"And I think, to be honest, that is the worst bit of it. It's not the killing, it's not the injuring, it's not the imprisoning, it's not the torture: it's what is happening to our sisters.
"I'm just so shocked ... sometimes I've not been able to sleep just thinking about that kind of thing."
We were just told to kill, says Libyan teen soldier
Marie Colvin From:The Times, May 25
THE young Libyan soldier showed almost no emotion as he described how his unit had raped four sisters, the youngest about 16, after breaking into a home in the besieged port of Misratah.
"My officer sent three of us up to the roof to guard the house while they tied up the father and mother and took the girls to two rooms, two each to a room," said Walid Abu Bakr, 17.
"My two officers and the others raped the girls first," he recalled in a monotone, still dressed in the camouflage uniform he was wearing when he surrendered 12 days ago. They were playing music. They called me down and ordered me to rape one of the girls."
Abu Bakr, from Traghen, a poor southern town, claimed he had been given hashish and was not responsible.
"She did not move much when I raped her," he said, admitting the girl had already been gang-raped. "She said in a low voice, 'There is Allah. He is watching you.' I said, 'Yes, Allah is watching me.’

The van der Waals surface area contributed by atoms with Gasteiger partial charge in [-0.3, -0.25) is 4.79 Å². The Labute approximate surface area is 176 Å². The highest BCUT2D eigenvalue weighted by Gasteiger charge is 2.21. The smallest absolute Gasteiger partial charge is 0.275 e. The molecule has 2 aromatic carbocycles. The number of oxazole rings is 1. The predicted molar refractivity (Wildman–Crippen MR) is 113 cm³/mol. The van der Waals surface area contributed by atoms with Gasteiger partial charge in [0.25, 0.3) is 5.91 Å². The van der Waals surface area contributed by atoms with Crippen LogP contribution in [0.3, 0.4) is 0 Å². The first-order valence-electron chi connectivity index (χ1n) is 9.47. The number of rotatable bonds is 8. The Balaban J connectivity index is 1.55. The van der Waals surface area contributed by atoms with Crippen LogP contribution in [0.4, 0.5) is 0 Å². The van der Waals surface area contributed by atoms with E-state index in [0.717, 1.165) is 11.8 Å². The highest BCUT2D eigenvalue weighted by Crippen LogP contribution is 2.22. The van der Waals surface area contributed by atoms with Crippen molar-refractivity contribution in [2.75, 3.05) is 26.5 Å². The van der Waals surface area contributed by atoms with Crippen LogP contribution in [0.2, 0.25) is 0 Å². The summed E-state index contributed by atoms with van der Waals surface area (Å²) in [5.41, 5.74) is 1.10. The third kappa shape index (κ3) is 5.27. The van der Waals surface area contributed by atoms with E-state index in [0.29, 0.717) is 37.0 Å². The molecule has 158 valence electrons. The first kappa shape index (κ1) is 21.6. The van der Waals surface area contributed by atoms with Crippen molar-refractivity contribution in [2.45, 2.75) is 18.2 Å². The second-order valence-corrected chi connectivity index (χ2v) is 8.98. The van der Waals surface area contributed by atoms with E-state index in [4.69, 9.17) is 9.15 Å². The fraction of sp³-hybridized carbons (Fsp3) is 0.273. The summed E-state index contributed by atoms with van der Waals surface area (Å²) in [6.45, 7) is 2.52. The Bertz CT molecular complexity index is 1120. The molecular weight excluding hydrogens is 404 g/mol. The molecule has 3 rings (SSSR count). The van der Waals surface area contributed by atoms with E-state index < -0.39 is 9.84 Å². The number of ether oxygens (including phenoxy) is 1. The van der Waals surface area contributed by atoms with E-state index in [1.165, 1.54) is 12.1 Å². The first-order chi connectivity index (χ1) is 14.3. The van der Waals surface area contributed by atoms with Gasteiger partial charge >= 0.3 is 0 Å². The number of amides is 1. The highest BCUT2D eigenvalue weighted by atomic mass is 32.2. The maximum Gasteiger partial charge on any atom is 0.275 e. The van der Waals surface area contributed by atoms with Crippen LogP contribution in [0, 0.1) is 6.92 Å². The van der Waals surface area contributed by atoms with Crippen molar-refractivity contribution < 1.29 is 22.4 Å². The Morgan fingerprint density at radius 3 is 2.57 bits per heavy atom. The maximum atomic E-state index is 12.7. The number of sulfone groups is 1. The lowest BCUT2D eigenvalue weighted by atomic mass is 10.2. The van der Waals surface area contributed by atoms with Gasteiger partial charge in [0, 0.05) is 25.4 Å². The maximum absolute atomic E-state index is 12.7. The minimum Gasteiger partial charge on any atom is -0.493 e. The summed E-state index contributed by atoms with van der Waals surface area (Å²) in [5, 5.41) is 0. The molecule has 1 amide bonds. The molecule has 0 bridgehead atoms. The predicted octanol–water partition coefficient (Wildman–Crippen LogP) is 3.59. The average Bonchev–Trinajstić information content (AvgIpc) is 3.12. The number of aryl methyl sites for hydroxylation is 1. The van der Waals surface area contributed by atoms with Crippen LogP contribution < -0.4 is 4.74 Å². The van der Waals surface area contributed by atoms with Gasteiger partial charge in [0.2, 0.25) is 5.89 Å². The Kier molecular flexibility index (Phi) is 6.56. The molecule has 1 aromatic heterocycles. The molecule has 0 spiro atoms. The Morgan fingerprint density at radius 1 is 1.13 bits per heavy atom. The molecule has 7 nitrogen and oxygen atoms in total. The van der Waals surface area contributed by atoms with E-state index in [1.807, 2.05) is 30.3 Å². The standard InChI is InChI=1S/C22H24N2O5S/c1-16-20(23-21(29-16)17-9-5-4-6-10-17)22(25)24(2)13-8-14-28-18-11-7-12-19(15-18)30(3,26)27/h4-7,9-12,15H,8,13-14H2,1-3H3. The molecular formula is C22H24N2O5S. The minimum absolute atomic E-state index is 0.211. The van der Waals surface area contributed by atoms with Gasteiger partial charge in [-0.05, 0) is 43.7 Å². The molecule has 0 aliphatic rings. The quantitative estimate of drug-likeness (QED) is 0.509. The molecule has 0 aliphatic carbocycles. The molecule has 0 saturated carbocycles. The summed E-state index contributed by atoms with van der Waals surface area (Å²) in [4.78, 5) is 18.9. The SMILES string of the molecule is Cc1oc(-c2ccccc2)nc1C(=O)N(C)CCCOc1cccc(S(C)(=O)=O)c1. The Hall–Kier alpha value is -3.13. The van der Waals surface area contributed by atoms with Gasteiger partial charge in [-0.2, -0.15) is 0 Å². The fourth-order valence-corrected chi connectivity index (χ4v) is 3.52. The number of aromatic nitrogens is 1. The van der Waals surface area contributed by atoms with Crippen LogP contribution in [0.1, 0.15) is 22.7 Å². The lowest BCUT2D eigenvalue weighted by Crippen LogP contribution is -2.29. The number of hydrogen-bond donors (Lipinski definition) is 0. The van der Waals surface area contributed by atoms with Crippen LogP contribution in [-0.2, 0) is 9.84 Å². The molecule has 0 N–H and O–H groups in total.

Abu Bakr seemed to regard himself as a victim, however. He said he had become his family's breadwinner after his father left his sick mother and his siblings.
He joined the army when he was offered 200,000 dinars ($155,000), payable on victory for Libyan leader Muammar Gaddafi, he said. But he had received only a week's training at Yarmouk camp in Tripoli before being sent to Misratah as part of a militia attached to the elite Khamis brigade, named after Gaddafi's youngest son. Their mission was simple. "We were just told to kill," Abu Bakr said. The teenager said he did not keep track of how many times the four girls in the house had been raped. The soldiers in his unit had stolen 12,000 dinars and jewellery from the family, but he had not received a penny, he said.
When rebel forces began closing in on the airport road, the officers sent the family to Zliten, the next town controlled by Gaddafi's troops, and left, ordering Abu Bakr and eight others to guard the house. They never returned.
"The rebels surrounded us and we threw away our guns and surrendered," he said.